The instructors do the actual teaching of a procedure and the checking off of that procedure and the 2nd years (or seniors etc..) are available in the lab to help the 1st years practice their skills, pointing out where they're going wrong, asking them critical thinking questions etc.. I would love this!
    It is probably one of the reasons why I like my labs so much.....The main rational behind our program doing it (other than the fact that 2nd years are required to teach X amount of hours per semester) is that students learn best from their peers. My instructor is GREAT but you know what....it's been many a years since she's actually done that prodecure on a person because....well....she teaches how to do it on dummies :-) The 2nd years have it fresh in their mind and actually have done it on real live humans before :-) It really is the best way though. The atmosphere isn't one where you feel you are going to (oh...don't say that dreaded word) *fail* your check offs. I'm lucky though because I have a great lab teacher who only has 2 goals and that is to teach you to do it right and to pass checks off (even if it takes 10 times)

    And our instructor actually teaches the procedure (or a guest speaker teaches it, depending on the topic for the day). So we are being *taught* by the teacher....we are just having it reinforced by our peers.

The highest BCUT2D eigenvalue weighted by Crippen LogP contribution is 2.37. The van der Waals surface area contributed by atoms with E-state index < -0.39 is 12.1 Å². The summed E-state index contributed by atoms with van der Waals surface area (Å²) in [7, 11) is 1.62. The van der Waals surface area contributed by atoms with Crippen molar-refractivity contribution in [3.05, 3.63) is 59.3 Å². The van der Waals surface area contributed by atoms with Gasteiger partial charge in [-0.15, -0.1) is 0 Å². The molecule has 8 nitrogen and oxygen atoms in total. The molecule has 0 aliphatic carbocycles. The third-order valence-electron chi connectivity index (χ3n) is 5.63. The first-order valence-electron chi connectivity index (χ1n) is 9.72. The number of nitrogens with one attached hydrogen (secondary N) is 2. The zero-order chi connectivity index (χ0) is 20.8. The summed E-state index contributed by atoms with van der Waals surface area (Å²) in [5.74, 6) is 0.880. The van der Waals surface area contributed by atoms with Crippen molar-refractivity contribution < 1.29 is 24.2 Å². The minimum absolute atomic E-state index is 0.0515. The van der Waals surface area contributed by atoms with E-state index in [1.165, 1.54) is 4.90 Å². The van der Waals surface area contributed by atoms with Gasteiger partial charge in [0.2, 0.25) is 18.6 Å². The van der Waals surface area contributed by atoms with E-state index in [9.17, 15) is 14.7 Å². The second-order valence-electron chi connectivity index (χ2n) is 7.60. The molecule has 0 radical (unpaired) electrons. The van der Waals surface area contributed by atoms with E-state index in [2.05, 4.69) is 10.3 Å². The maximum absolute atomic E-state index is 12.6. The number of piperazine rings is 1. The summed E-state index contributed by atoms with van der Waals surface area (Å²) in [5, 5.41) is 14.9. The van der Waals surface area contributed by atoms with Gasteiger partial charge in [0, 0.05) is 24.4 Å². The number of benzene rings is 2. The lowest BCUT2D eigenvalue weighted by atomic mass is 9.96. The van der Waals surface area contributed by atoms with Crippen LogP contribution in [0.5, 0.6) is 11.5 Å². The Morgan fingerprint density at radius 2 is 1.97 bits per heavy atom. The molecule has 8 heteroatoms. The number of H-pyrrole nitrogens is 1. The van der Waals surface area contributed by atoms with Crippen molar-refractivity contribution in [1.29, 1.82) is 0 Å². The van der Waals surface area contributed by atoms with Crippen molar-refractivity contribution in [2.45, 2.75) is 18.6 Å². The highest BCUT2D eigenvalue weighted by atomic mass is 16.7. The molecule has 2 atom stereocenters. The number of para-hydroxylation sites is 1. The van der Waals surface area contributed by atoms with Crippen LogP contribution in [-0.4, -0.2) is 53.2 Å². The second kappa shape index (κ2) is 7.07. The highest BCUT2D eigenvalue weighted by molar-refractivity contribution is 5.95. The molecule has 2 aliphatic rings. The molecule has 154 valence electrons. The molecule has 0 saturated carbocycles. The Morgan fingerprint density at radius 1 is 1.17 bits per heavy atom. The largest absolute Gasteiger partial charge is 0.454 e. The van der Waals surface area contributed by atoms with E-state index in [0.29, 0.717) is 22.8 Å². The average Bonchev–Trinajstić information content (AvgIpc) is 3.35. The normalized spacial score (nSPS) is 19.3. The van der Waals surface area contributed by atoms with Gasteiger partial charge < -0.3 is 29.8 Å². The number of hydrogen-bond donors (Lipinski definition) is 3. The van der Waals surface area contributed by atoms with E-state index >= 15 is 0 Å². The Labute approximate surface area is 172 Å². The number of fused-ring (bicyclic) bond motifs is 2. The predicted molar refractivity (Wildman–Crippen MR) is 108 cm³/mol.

8. by   mitchsmom
    More... our program emphasizes critical thinking skills more than lab type skills so we don't use the lab much (at least I'm assuming that's the rationale)... when we do it, it is usually in groups of about 10/1. There was open lab time only once before our assessment final, just a few hours, and we went once a week for about an hour when we had Assessment. We have to compete with physical therapy, etc. for lab time so it always seems ultra busy and like I said there is no open lab time. I haven't seen all the equipment in the way of mannequins... we used non-electronic bits and pieces for Assessment skills (just the pelvis for gyn, the breast to find lumps, etc.). We used our partners for most of it.
    In a couple of weeks we'll go use some kind of mannequin for learning injections (one day then I don't think we will use the lab again the rest of the semester).
  9. by   lil' girl
    We have 2 instructors for 30 people. Both of them do things differently from each other. So if one instructor shows you how to do something, and then you get checked off by another instructor it can be very frustrating. And you can't dare say well so and so told me to do it like this, they will have a fit.

    So my suggestion would be that whomever shows you the skill has to check you off on the skill.